Kaplan-Meier survival curves and Cox proportional hazard regression analysis were performed on SPSS software. Variables were constructed categorically and included: age [greater than or equal to]50, previous urethroplasty, Charlson comorbidity score [greater than or equal to]1, current smoker (defined as smoking within 1 month preoperatively), stricture length [greater than or equal to]5 cm, location (anterior vs. posterior vs. panurethral), and etiology (trauma/hypospadias/Lichen sclerosus/radiation/iatrogenic/infectious/idiopathic). An age of 50 was used as a cutoff point as this represented the mean age of the study population. A two-sided p value [less than or equal to]0.05 was considered significant.

Results

In total, 651 urethroplasties were performed during the study period with complete follow-up in 604 (93%) patients. The mean follow-up was 52 months. To be included in the study, patients had to have had at least a 6-month cystoscopy or presented with recurrent stricture prior to the 6-month follow-up.

The mean patient age was 44.5 years with 123 (20.4%) having had a previous reconstruction. Virtually all patients (84%) had undergone prior dilation or DVIU. In total, 148 patients (25%) had a Charlson comorbidity score of 1 or more and 117 (19%) patients were current smokers as defined by smoking within 1 month of surgery (data available for 558 out of 604 patients).[sup.10]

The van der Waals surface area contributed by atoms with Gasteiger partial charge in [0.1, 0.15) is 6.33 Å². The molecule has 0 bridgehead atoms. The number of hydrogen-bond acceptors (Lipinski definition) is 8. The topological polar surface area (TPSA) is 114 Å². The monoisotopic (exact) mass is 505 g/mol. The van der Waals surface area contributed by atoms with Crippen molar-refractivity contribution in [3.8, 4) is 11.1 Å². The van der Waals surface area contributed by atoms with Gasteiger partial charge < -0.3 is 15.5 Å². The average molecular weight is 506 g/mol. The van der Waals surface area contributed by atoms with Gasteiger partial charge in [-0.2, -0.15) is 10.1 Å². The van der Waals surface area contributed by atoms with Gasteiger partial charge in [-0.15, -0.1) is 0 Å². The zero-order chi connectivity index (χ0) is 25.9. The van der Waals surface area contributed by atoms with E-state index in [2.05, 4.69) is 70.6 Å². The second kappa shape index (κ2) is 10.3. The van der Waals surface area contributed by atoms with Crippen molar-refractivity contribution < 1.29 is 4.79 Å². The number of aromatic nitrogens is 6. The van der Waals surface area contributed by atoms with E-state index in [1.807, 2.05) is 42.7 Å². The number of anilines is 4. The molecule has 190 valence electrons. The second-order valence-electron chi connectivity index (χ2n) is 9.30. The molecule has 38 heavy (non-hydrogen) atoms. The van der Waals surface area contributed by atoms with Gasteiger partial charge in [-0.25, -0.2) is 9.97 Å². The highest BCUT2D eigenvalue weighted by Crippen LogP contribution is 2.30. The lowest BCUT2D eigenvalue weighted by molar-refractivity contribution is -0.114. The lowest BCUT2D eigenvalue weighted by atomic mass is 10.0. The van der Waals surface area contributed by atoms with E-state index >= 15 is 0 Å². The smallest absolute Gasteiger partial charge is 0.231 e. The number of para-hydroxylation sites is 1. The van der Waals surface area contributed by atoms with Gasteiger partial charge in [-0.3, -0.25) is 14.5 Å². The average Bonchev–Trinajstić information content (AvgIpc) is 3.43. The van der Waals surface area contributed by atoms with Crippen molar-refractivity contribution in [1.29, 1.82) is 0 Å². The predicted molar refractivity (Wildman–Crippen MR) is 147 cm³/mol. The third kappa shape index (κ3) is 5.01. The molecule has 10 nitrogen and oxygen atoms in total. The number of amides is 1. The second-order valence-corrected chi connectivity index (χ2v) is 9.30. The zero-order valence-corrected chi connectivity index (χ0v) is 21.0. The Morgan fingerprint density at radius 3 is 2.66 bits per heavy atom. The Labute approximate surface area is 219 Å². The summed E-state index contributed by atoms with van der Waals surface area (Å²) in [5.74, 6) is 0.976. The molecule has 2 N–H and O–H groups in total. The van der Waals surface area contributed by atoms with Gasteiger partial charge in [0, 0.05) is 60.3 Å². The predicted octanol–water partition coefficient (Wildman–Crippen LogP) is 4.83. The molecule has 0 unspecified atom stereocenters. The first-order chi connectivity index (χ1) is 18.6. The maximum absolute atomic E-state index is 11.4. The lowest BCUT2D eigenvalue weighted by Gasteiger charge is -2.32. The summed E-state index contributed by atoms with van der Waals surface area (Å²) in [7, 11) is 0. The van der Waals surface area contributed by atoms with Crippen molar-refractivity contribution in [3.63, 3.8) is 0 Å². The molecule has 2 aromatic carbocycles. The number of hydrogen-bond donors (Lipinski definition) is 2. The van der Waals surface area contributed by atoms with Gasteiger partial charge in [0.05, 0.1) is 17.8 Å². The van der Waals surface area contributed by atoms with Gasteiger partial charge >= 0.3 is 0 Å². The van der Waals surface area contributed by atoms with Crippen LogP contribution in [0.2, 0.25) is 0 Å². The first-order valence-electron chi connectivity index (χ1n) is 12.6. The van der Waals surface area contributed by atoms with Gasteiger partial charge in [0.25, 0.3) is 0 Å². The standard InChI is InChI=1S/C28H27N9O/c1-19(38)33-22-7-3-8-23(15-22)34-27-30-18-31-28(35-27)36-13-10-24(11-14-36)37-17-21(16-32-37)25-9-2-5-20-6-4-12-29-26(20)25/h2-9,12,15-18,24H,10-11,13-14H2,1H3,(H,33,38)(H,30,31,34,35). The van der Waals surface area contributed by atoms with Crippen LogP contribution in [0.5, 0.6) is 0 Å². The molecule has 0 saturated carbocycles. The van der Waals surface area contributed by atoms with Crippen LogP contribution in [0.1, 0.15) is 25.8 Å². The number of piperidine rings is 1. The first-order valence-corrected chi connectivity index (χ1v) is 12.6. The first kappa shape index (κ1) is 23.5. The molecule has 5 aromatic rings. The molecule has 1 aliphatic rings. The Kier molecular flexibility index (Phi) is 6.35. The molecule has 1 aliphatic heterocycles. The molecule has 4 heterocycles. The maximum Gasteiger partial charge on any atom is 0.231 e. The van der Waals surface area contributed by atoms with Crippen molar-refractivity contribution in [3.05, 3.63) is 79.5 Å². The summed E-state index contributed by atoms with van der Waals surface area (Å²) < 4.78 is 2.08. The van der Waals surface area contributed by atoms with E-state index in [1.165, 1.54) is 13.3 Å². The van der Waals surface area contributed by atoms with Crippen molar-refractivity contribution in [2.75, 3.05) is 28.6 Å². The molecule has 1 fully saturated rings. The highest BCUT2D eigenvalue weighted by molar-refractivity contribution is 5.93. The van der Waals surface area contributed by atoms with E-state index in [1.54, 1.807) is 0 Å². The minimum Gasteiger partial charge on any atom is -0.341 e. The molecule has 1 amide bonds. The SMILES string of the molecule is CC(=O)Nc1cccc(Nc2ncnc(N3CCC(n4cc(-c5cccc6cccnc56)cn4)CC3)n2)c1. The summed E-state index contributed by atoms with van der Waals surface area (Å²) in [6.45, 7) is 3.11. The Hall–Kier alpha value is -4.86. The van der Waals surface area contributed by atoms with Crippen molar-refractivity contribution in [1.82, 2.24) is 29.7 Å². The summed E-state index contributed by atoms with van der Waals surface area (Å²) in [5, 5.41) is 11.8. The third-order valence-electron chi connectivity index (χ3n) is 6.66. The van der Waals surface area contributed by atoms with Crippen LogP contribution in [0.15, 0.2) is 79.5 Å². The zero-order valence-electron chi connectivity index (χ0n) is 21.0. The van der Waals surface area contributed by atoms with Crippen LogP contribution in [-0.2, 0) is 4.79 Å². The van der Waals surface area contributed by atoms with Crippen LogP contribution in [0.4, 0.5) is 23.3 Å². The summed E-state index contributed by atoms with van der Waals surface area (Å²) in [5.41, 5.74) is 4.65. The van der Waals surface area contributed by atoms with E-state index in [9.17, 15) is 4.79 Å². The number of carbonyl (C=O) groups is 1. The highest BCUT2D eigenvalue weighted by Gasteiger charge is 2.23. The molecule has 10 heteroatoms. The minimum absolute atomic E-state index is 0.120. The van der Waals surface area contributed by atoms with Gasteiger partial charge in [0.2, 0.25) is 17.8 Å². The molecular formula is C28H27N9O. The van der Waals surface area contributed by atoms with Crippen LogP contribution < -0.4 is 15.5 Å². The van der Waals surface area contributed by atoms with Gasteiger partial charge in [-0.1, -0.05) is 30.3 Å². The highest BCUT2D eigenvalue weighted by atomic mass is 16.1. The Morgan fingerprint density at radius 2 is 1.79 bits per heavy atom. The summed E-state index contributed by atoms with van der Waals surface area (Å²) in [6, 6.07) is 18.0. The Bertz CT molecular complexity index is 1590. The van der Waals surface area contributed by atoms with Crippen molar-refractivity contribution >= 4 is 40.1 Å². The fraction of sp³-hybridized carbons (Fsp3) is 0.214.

The average stricture length was 4.8 cm and strictures were located in the anterior urethra in 502 (83.1%) patients, posterior urethra in 74 (12.3%), and panurethral in 28 (4.6%). The most commonly identifiable etiology was trauma in 155 (25.7%), followed by hypospadias in 64 (10.6%), Lichen sclerosus in 58 (9.6%), iatrogenic in 56 (9.3%), radiation (brachytherapy/external beam) in 23 (3.8%), and infectious in 17 (2.8%). The cause was diagnosed as idiopathic in 231 (38.2%), which is similar to typical rates found in the literature (Table 1).[sup.9]

Overall urethral patency was 90.7% (548/604). Strictures recurred in as early as 2 weeks and as late as 77 months postoperatively. Of the failures, the average time to recurrence was 11.7 months, with most strictures (42/56; 75%) recurring within 6 months.

Multivariate regression identified Lichen sclerosus, iatrogenic and infectious etiologies as independently associated with stricture recurrence with hazard ratios (HR) (95% confidence interval [CI]) of 5.9 (2.1-16.5; p [less than or equal to] 0.001), 3.4 (1.2-10; p = 0.02), and 7.3 (2.3-23.7; p [less than or equal to] 0.001), respectively (Table 2, Fig. 1). Strictures of [greater than or equal to]5 cm recurred significantly more often (13.8% vs. 5.9%) with a HR 2.3 (1.2-4.5; p [less than or equal to] 0.01) (Fig. 2). Comorbidities, smoking, previous urethroplasty, stricture location and an age [greater than or equal to]50 were not associated with stricture recurrence.

Discussion

While an overall urethral patency rate of about 91% is encouraging, this means that about 1 in 10 patients will require further management of their disease. We have identified several preoperatively identifiable risk factors for stricture recurrence.